The CPUC and state grid operator CAISO are in the midst of reforming the resource-adequacy regime that guides grid capacity procurement for the state, including the rules for how utility-scale and behind-the-meter batteries can securely serve the state’s new evening peaks.

“We’re moving from about 200 megawatts of storage on the system, essentially, to thousands of megawatts on the system this coming summer,” Walsh said. “We’re working closely with CAISO and other stakeholders to assure these resources are available during this crucial net peak.”

Moving toward California’s 2045 zero-carbon goal

SCE has already contracted for hundreds of megawatts of front-of-meter storage under the state’s 2013 energy storage mandate and to boost reliability after the closure of the Aliso Canyon natural-gas storage facility.

It’s also contracted for 180 MW of behind-the-meter batteries under a 2014 plan to replace the capacity lost from the closure of the San Onofre nuclear power plant. Its new contract with Sunrun is meant to expand that capacity through a combination of existing Sunrun solar-battery customers, and installing new systems in low-income and disadvantaged communities, Walsh said. 

But SCE sees more grid reliability needs arising by mid-decade, as the state’s last nuclear power plant, Diablo Canyon, closes down. “We’ve said in our public filings that we see an additional capacity need from 2024 and beyond” of up to 5,400 MW between 2024 and 2026, he said. 

“This is the first step, in our mind, [of] moving toward the clean energy future,” he added. California has set a goal of 100 percent carbon-free energy by 2045, which will require a massive amount of energy storage to shift solar power and other renewable energy from the hours it’s produced to the hours it’s needed.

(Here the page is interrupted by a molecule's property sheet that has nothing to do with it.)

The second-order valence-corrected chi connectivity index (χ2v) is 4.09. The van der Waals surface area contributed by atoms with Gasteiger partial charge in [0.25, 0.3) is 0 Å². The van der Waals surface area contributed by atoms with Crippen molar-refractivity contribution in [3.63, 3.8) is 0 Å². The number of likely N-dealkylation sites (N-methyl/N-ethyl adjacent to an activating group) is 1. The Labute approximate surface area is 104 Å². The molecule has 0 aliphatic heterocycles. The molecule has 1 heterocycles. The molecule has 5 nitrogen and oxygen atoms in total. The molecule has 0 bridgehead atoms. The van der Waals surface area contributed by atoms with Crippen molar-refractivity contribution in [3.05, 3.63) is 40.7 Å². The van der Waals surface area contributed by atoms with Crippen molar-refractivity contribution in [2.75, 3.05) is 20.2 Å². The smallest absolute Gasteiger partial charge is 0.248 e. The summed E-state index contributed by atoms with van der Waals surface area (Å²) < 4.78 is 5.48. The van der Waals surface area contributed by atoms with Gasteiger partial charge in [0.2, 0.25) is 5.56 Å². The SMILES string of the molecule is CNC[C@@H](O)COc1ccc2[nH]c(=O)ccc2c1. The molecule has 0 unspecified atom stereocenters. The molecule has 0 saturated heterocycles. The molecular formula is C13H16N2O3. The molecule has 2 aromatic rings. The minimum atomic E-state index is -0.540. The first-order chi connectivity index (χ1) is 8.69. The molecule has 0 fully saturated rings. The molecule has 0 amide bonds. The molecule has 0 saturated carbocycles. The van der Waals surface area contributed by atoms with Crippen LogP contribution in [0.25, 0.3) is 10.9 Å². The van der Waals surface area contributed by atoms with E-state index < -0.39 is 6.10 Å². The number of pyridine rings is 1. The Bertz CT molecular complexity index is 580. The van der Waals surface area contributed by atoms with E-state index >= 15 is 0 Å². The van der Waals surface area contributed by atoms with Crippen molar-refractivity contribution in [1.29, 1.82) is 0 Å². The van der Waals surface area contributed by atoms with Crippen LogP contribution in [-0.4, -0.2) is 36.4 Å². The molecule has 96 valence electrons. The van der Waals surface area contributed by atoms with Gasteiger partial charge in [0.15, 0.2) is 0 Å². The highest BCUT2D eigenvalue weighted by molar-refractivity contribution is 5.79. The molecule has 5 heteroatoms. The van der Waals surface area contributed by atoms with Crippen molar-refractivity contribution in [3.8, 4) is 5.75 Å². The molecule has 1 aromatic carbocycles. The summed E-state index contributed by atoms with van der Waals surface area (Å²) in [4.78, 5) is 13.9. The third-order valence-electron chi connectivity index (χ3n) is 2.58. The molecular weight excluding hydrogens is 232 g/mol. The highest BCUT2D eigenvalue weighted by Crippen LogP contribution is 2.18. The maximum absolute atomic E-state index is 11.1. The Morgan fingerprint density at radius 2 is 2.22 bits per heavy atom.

SCE’s “Pathway 2045” roadmap estimates the state needs to add 30 GW of utility-scale storage and 10 GW of distributed storage to meet the state’s decarbonization goals. The utility forecasts it will need to invest about $170 billion in clean-energy generation and energy storage by 2045 to meet that goal, along with up to $75 billion more for grid upgrades to help electrify transportation, heating and other sectors served by fossil fuels. 

The state’s three investor-owned utilities are set to invest $1 billion on grid infrastructure and incentives, part of a big boost in EV charging funds accelerated by Gov. Gavin Newsom’s September decision to ban sales of new gasoline-fueled cars by 2035 in response to this year’s destructive and climate-change-exacerbated wildfires.

On the building-electrification front, the California Energy Commission is now weighing changes to building codes that could make all-electric new buildings far more cost-effective than those using natural gas. More than 40 city and county ordinances banning or restricting natural gas in new buildings have been passed in the state since Berkeley became the first municipality to do so last year. 

The renewable and storage capacity SCE is targeting will function as "the backbone that’s eventually going to provide the clean energy needed, not only to charge electric vehicles but [for] any sort of building energy needs as we move toward electrification," Walsh said.